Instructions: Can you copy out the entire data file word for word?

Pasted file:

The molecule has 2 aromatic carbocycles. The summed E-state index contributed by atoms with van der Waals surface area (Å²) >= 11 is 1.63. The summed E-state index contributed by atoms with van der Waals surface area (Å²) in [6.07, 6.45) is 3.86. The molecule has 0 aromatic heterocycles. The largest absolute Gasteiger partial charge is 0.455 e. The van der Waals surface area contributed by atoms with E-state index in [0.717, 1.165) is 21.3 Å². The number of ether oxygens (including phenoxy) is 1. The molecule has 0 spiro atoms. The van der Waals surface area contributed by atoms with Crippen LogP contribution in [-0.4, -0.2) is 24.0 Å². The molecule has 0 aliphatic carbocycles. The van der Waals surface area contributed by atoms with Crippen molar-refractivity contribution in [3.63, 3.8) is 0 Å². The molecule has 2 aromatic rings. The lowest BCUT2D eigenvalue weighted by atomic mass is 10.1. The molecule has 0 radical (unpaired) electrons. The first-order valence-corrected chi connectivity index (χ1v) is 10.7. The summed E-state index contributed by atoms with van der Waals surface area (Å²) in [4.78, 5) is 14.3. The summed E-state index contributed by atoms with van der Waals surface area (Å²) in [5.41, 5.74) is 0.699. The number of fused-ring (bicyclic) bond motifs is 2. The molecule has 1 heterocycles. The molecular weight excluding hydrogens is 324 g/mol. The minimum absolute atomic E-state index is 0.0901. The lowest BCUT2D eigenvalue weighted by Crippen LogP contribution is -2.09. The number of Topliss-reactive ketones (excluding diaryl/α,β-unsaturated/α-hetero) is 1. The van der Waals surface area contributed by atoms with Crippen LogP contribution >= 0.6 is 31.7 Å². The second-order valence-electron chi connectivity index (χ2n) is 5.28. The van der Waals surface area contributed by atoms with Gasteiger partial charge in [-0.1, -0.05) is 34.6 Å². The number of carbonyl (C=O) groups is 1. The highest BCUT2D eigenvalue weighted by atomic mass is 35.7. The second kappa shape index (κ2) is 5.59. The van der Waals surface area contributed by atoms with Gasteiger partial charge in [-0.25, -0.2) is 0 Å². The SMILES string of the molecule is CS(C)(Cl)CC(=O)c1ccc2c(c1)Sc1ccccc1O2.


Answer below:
The molecule has 2 aromatic carbocycles. The summed E-state index contributed by atoms with van der Waals surface area (Å²) >= 11 is 1.63. The summed E-state index contributed by atoms with van der Waals surface area (Å²) in [6.07, 6.45) is 3.86. The molecule has 0 aromatic heterocycles. The largest absolute Gasteiger partial charge is 0.455 e. The van der Waals surface area contributed by atoms with E-state index in [0.717, 1.165) is 21.3 Å². The number of ether oxygens (including phenoxy) is 1. The molecule has 0 spiro atoms. The van der Waals surface area contributed by atoms with Crippen LogP contribution in [-0.4, -0.2) is 24.0 Å². The molecule has 0 aliphatic carbocycles. The van der Waals surface area contributed by atoms with Crippen molar-refractivity contribution in [3.63, 3.8) is 0 Å². The molecule has 2 aromatic rings. The lowest BCUT2D eigenvalue weighted by atomic mass is 10.1. The molecule has 0 radical (unpaired) electrons. The first-order valence-corrected chi connectivity index (χ1v) is 10.7. The summed E-state index contributed by atoms with van der Waals surface area (Å²) in [4.78, 5) is 14.3. The summed E-state index contributed by atoms with van der Waals surface area (Å²) in [5.41, 5.74) is 0.699. The number of fused-ring (bicyclic) bond motifs is 2. The molecule has 1 heterocycles. The molecular weight excluding hydrogens is 324 g/mol. The minimum absolute atomic E-state index is 0.0901. The lowest BCUT2D eigenvalue weighted by Crippen LogP contribution is -2.09. The number of Topliss-reactive ketones (excluding diaryl/α,β-unsaturated/α-hetero) is 1. The van der Waals surface area contributed by atoms with Crippen LogP contribution >= 0.6 is 31.7 Å². The second-order valence-electron chi connectivity index (χ2n) is 5.28. The van der Waals surface area contributed by atoms with Gasteiger partial charge in [-0.1, -0.05) is 34.6 Å². The number of carbonyl (C=O) groups is 1. The highest BCUT2D eigenvalue weighted by atomic mass is 35.7. The second kappa shape index (κ2) is 5.59. The van der Waals surface area contributed by atoms with Gasteiger partial charge in [-0.25, -0.2) is 0 Å². The SMILES string of the molecule is CS(C)(Cl)CC(=O)c1ccc2c(c1)Sc1ccccc1O2.